How to Travel with a Pet
Let's get one thing straight — traveling with a pet is not always easy, especially if that pet is a cat. However, there are tips and tricks that can help you have a safe and enjoyable road trip with your cat. Here are 10 of them to get you started…
#1 Eyes on the Road!
Your attention should always be on the traffic, not on the cat! If your traveling pal is a good traveler, it might curl up next to you on the seat and, ah ... well, take a cat nap. Do not ever allow a pet to go near the driver side floor where the brake and gas pedals are located. And the dashboard must be out of bounds for safety sake.
Anyone can get carsick, even cats! Try desensitizing your cat with repeat short, uneventful trips. Gradually accustom your cat to spending time in the car with the engine off, then with the engine on, then short trips, then the cross-country adventure. An "all-dayer" is basically just a bunch of short trips anyway, right?
You can also ask your veterinarian about anti-motion sickness medications to help settle your cat's stomach and prevent drooling or nausea. Just in case, bring a roll of paper towels.
If you must travel with a hyperactive, medication to sedate the kitty will surely make the trip safer, easier and less stressful for both you and the cat. The key is to administer them medication well before the trip starts.
Be nonchalant, sneak a little medication in a treat, and don’t mention the C-A-R anywhere near the cat prior to your trip. If you believe your cat may be a candidate for medication, be sure to do a leisurely pretrip trial well ahead of the time you really need it.
Seat Belts for Cats?
We strongly recommend buckling up pets in a car just as you would a child. Unfortunately, while there many types of restraining devices for dogs, there are only a few for cats. You may want to look into travel crates or cat carriers.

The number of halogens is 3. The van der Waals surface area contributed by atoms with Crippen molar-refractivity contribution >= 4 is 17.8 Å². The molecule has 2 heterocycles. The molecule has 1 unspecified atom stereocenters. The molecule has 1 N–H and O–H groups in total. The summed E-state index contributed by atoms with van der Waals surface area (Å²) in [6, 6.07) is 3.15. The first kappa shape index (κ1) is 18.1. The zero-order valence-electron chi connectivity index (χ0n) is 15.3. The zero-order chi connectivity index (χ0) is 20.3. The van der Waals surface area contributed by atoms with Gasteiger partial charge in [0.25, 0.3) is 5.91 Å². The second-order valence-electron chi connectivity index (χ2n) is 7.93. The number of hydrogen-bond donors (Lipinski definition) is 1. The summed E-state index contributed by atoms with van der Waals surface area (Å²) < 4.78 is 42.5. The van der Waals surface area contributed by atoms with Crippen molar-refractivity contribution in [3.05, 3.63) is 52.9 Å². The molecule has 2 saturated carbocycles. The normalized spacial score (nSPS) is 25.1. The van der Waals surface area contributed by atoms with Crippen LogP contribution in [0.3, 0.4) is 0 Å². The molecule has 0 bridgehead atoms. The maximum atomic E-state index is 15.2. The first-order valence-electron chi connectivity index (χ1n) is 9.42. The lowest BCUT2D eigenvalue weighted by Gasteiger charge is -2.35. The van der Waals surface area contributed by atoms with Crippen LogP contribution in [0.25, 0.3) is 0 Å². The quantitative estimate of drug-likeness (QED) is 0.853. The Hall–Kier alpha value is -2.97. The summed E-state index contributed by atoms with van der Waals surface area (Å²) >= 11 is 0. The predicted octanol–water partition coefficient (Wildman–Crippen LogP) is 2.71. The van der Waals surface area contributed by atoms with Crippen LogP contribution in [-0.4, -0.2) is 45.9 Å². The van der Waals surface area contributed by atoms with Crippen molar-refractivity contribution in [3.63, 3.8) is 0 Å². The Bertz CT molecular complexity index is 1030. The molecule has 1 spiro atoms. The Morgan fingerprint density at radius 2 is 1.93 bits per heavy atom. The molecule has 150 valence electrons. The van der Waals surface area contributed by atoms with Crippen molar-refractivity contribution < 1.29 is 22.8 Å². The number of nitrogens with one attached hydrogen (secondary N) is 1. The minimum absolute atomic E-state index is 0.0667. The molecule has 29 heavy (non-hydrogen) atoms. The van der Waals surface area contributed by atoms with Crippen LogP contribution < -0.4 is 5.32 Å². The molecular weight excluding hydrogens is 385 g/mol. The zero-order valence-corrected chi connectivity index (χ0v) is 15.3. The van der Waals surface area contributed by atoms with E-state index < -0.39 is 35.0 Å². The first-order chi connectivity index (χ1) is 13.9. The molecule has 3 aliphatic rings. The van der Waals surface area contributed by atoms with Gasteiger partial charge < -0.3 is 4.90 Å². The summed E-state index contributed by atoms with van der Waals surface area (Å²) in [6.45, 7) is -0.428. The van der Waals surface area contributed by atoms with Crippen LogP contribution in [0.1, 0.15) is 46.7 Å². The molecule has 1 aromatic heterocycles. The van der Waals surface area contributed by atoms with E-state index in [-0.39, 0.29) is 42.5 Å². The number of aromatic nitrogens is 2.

These inventions are very handy. Your cat, if happy and comfortable in a crate, will be safer and you will have the peace of mind knowing it is secure when you must leave your friend alone for short periods. If you do use a crate, be certain that the cat is totally accustomed to it well prior to the trip. You might consider using a padded fabric type of crate for your cat instead of the plastic or wire crates in order to keep your cat in place during a trip and to ensure additional safety in case of an accident.
Plan ahead … well ahead. If you know you will be staying overnight somewhere, be sure to have reservations at an establishment that welcomes pets. A handy list of pet friendly hotels can be found if you do a little searching. And don't forget to bring along some disposable cat poop bags. Your portable litter box may not be the cat's first choice, so you must be socially conscious about where your kitty chooses to relieve itself. Be prepared!
Food, Water and Supplies
It wouldn’t hurt to pamper your pal — bring along your cat’s own food and drinking water from home and you will be better off. Not that you’re fussy, right? And a few old towels or rags will make good cleanup devices if the cat happens to discover a mud puddle or contacts something nasty like spilled ice cream sundaes!
Emergency first-aid kits are very handy for you and the cat if a sudden cut, sliver or rash intrudes upon your day. Anti-itch medication, bandages, and antibiotic ointments may save the day when you least expect something will go wrong.
It is also good idea to have your veterinarian give you a copy of the cat’s medical history to take with you just in case a visit to a veterinarian along the way becomes necessary.
Yeah, that's right ... plural. Bring two leashes. That way you’ll have a spare when you misplace one. Cats are notorious for doing Houdini-like escapes from their collars. A harness is much more secure, especially the ones that will adjust according to the amount of tension placed against it. The harder a cat pulls the tighter and more secure the slip harness becomes.
Leaving a cat alone in a car has a number of potential risks, including heat stroke. Always be conscious of the effects of heat buildup in a parked car. It only takes a few minutes for the internal heat to build up 40 degrees above the outside air temperature, especially if the car is in direct sunlight. Even the cat’s body heat (expired air in the cat’s breath is 102 degrees!) will act like a heater inside the car. Heat stroke is a dire emergency and one from which many cats do not recover. And you'd be shocked to find out just how fast it can happen.
Don’t forget to bring along some fun toys and tasty treats when traveling with a cat ... you know, so that the kitty knows that this road trip stuff is really fun. Oh, and don’t forget the camera too!